Thursday, February 3, 2011

Steve barker's "23 Questions" with Connie Ward!

In our second edition of this segment, we get to meet and learn from one of the most talented and dedicated players that our game has ever seen. Connie Ward's incredible bowling career has traversed her YBC years into adulthood, crisscrossed into 10-Pin, and then back to 5-Pin, with the occasional trip south for some Duckpin. And she has been dominant at all three!

Connie's incredible YBC career featured 6 National "4-Steps to Stardom" Singles titles, having won TWICE in each division! She also won the MBAO Bursary tournament and went on to win 9 Masters events, 2 Aggregate titles and is a 5-time MBA Ladies team National Champion.

In the Open, Connie is a 3-time Ontario Singles Champ (including her win last year), and a 6-time Ontario Ladies Team Champion! Three of those teams also won National Gold!

To top it off, she has bowled 3 Perfect games in 5-Pin, and has television appearances on both CBC and the TSN Pins Game. Connie also dedicates a tremendous amount of time and effort in directing the curriculum at the O5PBA Bowling School.

Incredibly, Connie accomplished all of this while giving up 5-Pin for about 6 years between 1994 and 2000! During that time, her dabbling into the game of 10-Pin saw her excel to the point of making Team Canada in 1992-1993!! She won Gold, Silver and Bronze medals at FIQ American Zone Championships in Guadalajara, Mexico in '93.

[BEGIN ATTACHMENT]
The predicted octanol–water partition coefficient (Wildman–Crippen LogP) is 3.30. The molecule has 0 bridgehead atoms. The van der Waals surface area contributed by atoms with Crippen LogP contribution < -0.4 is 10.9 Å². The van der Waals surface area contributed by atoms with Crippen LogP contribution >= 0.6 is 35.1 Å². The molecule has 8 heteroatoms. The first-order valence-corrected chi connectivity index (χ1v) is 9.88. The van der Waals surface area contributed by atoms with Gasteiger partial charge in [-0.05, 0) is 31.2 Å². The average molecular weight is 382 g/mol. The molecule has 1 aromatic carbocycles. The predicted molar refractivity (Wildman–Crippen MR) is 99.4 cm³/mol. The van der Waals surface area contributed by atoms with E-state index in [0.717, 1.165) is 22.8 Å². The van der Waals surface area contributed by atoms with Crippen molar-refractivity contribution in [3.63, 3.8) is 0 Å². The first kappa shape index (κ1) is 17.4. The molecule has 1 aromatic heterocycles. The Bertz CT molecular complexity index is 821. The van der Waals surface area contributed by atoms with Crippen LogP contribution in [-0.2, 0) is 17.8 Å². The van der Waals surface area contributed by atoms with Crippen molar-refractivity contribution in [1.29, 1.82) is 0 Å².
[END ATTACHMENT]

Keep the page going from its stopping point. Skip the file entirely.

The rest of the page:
Connie also won a Ladies Doubles Title at the WIBC Championships in Reno, Nevada.
She also spent some time on the Ladies Pro Tour, and just like in 5-Pin, she remarkably has appeared on the TSN Pins Game (10-Pin this time) and has 3 Perfect 300 games!!

Following her excellent success in 10-Pin, Connie rededicated herself exclusively to the game of 5-Pin….for a little while, anyway. A couple of years ago she joined some other 5-pinners on a road trip to the States to give Duckpin a try. Needless to say, it went well!! In 2008, Connie won the "WNDA" (Women's National Duckpin Association) "Rookie of the Year" AND "Bowler of the Year".
In a very short time, Connie won 3 WNDA tournaments and in 2010, was inducted into the WNDA "Hall-of -Fame"!!

My chat with the remarkably multi-talented, funny and down-to-earth Connie Ward…

Connie, your record of winning two National 4-Steps Singles titles in each of Bantam, Junior and Senior is amazing! For perspective, do you recall what your average would have been in your last year in each division?
Bantam- 200, Junior- 230, Senior- 250.

Did you have any coaches back then who really made a positive influence in your career? And in what ways did they really help?
My mom and dad were the main coaches in my career. They taught me patience, perseverance and to always give 110% and have the “killer instinct”.

You also went on to excel at 10-pin as well. At what age did you start playing "big ball"?
The first league I joined, I believe I was 27.

How many steps do you take for your 5-Pin approach, and do you change it at all for your 10-pin shot?
I take 4 steps in 5-pin and 5 steps in 10-pin, so I do move back on the approach for the 10-pin game.